Saturday, August 31, 2013

The Lock from Hell

We made an early morning start from our previous night's mooring to arrive for the start of lock service at 0900. All of the locks in this system are fitted with a transponder operated by a remote control. The remote was issued to us when we entered France.

The lock had been filled all night and we had to wait and stand back for the turbulence of water that it is expelling. Insidethe chamber the ladder that I had to climb had been submerged and primed for me with wetness and slime.

The water level in this lock was 3.4 metres deep plus three additional metres of flood wall above. I carefully climbed the ladder with rope in hand, the other end of which was tied to Zonder Zorg. The list of the world's ten most dangerous hikes crossed my mind.

I was amazed that this lock was unmanned. The empty control house sat in an awkward position, leaving no room for bollards. I had managed to secure one line and went searching for a boathook. I found a heavy pipe with a hook on it; it was too long and too heavy for me to handle.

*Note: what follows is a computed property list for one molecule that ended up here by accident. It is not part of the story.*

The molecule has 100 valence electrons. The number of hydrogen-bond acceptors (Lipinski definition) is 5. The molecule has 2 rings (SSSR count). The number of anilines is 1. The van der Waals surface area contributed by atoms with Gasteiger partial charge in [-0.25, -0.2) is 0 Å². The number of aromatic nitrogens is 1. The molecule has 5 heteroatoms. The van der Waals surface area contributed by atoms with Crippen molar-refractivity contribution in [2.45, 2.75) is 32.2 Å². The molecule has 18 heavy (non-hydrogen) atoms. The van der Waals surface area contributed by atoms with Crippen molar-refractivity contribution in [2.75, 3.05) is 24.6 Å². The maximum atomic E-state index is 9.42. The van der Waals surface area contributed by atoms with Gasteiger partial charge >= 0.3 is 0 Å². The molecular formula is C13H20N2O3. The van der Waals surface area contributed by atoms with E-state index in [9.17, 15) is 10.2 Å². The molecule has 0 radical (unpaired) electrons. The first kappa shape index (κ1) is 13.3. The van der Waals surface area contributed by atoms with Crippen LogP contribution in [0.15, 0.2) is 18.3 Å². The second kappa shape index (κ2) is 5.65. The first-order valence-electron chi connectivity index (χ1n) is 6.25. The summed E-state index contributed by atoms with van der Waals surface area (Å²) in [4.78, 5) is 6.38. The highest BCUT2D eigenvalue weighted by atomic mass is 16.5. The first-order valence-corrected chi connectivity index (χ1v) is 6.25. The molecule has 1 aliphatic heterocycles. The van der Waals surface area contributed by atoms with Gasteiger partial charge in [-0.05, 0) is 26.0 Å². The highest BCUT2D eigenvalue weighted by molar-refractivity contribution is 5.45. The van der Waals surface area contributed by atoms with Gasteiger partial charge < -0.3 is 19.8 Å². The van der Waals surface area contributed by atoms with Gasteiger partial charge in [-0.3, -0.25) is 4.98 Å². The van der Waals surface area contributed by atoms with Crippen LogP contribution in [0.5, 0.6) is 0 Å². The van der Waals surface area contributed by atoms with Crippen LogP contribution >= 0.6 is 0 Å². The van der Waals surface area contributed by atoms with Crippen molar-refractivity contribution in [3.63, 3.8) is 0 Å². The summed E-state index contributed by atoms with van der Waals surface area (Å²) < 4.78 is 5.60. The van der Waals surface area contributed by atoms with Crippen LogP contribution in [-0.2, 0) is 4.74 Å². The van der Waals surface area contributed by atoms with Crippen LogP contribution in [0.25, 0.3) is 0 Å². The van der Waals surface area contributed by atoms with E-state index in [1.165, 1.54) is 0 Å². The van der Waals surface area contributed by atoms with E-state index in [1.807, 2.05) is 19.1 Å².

Michael secured the second line to the stairs and gave me the signal to turn on the water.

I watched from above as the massive amount of water started to enter the space.

The turbulence was strong, but Michael managed to control its force.

Zonder Zorg's stern was dragged across and touched the other side of the lock.

It was a relief when the lock had filled, the doors had open and we were on our way.

We watched fisherman along the canals, some waving, some annoyed.

Remains of the old towpaths are still visible, but mostly in decay.

Some older trees, now hosting huge fungi, had also seen better times.

The scenery changed to a soft ripple effect.

We are staring to look for moorage for the night; we were tired.

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